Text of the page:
With respect to ZnS and ZnSe substrates, the following process is preferred. The substrate is initially polished using chemical and mechanical methods and then degreased. Subsequently, the substrate is etched with 0.05% bromine in ethylene glycol for approximately three minutes followed by rinsing with Ethylene Glycol and then with methanol for about one minute each. The substrate is then dipped in warm isopropyl alcohol for a minute followed by dipping in boiling isopropyl alcohol for one minute with slow removal to enhance evaporation. The substrate is then repolished to remove any previous polishing damage followed by re-etching in 0.05% bromine in ethylene glycol for approximately thirty seconds. The substrate is then rinsed again following the above sequence.

After loading the substrate into an MOCVD reactor, it is heat cleaned in argon at 400 C. for approximately five minutes to desorb surface oxides. The substrate is then nucleated with AlP. The temperature of the substrate is then raised to 600 C. and deposition is continued with AlGaP which is grown to approximately 28 μm. The substrate is then polished to mirror smoothness with a thickness of approximately 22 μm. Thereafter, an anti-reflection film of Al2 O3 /TaO5 /LaF3 /MgF2 is deposited on the AlGaP layer by a thermal evaporation process.

In operation, the hard AlGaP protective layer provides rain/sand impact protection for sensor windows without significantly sacrificing the broad band optical transmittance properties of the optical substrate. The hard coating permits the optical substrate to survive severe, high speed, rain/sand impact environments with minimal, if any, degradation in optical transmittance and minimal, if any, substrate impact damage. The coating permits the sensor window to operate for longer periods in rain/sand environments than currently feasible. Accordingly, window life cycle costs through the need for less frequent replacements is reduced. In addition, the coated windows are able to operate safely at higher rain/sand impact speeds than currently feasible without significant degradation of optical performance, thereby expanding the operational envelope of new sensor systems containing the coated window.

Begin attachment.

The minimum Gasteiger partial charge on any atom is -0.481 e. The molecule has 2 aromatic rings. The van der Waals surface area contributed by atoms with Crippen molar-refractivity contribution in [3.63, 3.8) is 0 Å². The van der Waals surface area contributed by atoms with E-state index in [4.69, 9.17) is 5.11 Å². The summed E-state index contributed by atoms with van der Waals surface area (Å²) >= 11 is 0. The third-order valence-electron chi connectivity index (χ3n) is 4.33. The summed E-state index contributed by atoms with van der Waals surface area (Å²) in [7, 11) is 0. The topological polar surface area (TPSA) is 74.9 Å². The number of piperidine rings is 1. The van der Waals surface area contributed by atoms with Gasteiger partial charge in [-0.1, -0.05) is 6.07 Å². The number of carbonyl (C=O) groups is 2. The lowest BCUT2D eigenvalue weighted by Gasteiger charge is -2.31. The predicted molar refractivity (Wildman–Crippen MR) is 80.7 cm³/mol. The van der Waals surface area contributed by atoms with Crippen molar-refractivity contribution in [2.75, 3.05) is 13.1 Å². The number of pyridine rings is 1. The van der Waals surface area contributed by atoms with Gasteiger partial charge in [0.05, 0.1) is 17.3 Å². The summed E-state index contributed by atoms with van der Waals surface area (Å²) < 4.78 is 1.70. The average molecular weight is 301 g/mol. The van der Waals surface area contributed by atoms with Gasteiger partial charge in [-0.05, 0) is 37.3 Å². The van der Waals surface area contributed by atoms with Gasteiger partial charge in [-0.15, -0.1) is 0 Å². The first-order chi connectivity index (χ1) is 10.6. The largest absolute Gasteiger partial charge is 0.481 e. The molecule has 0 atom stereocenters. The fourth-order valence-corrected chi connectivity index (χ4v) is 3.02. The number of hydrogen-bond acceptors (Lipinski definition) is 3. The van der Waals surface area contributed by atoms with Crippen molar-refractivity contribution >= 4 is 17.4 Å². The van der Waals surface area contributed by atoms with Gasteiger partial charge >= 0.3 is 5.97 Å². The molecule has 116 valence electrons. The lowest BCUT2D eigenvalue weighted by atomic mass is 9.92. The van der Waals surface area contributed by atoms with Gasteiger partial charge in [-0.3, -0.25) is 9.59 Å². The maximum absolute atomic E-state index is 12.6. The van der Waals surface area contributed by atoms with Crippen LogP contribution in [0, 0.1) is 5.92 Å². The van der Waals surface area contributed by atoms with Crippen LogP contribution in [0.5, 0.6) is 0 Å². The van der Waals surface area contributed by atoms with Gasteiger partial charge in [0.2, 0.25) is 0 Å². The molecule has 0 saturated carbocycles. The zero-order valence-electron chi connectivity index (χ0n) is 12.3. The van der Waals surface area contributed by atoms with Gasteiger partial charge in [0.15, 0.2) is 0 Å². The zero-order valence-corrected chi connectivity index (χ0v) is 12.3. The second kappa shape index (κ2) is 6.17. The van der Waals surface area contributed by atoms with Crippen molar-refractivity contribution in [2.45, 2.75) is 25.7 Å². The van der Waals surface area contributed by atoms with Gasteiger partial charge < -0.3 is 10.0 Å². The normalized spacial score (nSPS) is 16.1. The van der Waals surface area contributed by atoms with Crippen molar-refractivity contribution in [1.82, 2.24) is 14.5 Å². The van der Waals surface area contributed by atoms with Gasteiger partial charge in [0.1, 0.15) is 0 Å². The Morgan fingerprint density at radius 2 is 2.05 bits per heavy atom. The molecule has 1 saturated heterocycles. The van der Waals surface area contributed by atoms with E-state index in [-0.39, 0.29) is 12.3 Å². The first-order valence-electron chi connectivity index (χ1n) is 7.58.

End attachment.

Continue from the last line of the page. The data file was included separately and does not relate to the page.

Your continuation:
Those skilled in the art can now appreciate from the foregoing description that the broad teachings of the present invention can be implemented in a variety of forms. Therefore, while this invention has been described in connection with particular examples thereof, the true scope of the invention should not be so limited since other modifications will become apparent to the skilled practitioner upon a study of the drawings, specification, and following claims.

Patent Citations
Cited PatentFiling datePublication dateApplicantTitle
US3781090 *Nov 6, 1972Dec 25, 1973Minolta Camera KkFour layer anti-reflection coating
US4789421 *Sep 27, 1985Dec 6, 1988Daidotokushuko KabushikikaishaIntermediate layer comprising at least two different superlattices
US5075743 *Jun 6, 1989Dec 24, 1991Cornell Research Foundation, Inc.Semiconductor, epitaxially grown crystalline structure compose d of a material that is near lattice matched with silicon base layer, light emitting region
US5262196 *May 7, 1992Nov 16, 1993Cerac, Inc.Methods of producing improved optical coatings
US5331656 *Jul 27, 1993Jul 19, 1994Hitachi, Ltd.Very short wavelength semiconductor laser
US5363390 *Nov 22, 1993Nov 8, 1994Hewlett-Packard CompanySemiconductor laser that generates second harmonic light by means of a nonlinear crystal in the laser cavity
US5521759 *Jun 7, 1993May 28, 1996National Research Council Of CanadaOptical filters for suppressing unwanted reflections
US5712724 *Oct 15, 1991Jan 27, 1998Texas Instruments IncorporatedGallium phosphide